By Tim Novotny, The World, Dec 19, 2013
COQUILLE — One young man recently learned the hard way that wandering off the beaten path can be dangerous.
Coquille Police say the man, whose identity they have not released, suffered a broken leg after accidentally stepping into a beaver trap. The trap was located in some marshy land near Sturdivant Park, along state highway 42.
Police Chief Janice Blue said the man’s dog had gotten loose and he was trying to retrieve it when the accident happened on Sunday afternoon.
Two vehicles with good Samaritans stopped after they spotted a shirtless young man hanging over the highway’s retaining wall. One of the drivers, who wishes to remain anonymous, said the man was screaming “Help me! Help me!”
They called 911 and tried to free the man, but were unable to get the trap loose. It took a firefighter with bolt-cutters to get the job done.
Chief Blue says the trap was one of the ones that were put there, by permission, by a trapper trying to solve a nuisance problem. Beaver dams have been causing flooding in that area, she said.
“The traps are in places where people would not normally be walking,” Blue said. “People should be aware, when entering marshy areas, that there could be traps.”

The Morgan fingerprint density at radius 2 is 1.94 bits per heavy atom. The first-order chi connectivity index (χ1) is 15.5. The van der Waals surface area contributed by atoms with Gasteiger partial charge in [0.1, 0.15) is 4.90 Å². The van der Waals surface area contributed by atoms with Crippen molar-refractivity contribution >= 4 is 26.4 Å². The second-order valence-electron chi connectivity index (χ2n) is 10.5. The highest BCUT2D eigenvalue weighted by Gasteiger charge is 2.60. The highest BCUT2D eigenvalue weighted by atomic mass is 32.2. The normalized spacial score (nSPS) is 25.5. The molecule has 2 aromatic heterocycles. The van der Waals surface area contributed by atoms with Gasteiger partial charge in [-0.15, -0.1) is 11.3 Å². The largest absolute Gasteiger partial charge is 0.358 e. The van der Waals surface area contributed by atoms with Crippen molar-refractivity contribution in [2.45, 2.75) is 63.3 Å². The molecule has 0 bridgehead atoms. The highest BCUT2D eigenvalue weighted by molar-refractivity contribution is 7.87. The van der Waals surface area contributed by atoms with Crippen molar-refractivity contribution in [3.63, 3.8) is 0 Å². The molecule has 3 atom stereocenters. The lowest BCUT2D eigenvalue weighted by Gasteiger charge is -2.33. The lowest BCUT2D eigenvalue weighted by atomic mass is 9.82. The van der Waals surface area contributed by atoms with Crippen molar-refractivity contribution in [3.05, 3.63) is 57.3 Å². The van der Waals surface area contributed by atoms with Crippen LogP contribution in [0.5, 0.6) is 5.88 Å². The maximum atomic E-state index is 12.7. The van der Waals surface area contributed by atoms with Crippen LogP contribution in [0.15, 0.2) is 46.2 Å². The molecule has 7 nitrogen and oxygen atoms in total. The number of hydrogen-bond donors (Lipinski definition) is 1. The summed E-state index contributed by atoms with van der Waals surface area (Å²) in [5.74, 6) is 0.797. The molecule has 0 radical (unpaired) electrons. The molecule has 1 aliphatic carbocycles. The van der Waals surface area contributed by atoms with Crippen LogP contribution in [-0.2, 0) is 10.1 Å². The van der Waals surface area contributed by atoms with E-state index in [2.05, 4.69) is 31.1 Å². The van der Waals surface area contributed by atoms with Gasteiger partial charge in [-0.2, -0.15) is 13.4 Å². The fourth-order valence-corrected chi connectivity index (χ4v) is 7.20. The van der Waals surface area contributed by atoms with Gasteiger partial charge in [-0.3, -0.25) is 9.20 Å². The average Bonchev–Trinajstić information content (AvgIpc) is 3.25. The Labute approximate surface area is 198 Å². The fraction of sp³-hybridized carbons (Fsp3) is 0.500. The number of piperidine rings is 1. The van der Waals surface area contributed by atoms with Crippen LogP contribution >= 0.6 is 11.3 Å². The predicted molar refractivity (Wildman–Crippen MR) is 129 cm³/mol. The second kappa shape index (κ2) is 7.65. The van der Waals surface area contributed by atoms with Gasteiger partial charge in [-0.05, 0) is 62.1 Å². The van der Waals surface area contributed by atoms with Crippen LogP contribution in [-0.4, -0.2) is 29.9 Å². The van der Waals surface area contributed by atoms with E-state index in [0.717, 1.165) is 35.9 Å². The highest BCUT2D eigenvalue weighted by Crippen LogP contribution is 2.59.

The incident coincided with the release of a warning from the Oregon Department of Fish and Wildlife.
They say trapping seasons are underway throughout the state and people need to be cautious when hiking. Pets can also become unwitting victims of these traps.
Traps set for coyotes, bobcats and raccoons are the types of sets most likely to inadvertently capture a dog. The organization UtahPAWS has tips on how to release pets from traps on their website: utahpaws.org/pet_safety.
The ODFW also cautions people that it is illegal to disturb or remove the traps or snares of another person.
If you see traps that you believe are illegally set, do not disturb the trap, but contact Oregon State Police. They can identify the owner of a legally set trap through a unique branding number required on each trap.
Most trapping seasons opened Nov. 15 or Dec. 1 and end Feb. 28 or March 31. A few seasons are open the entire year, but winter is the most popular time to trap.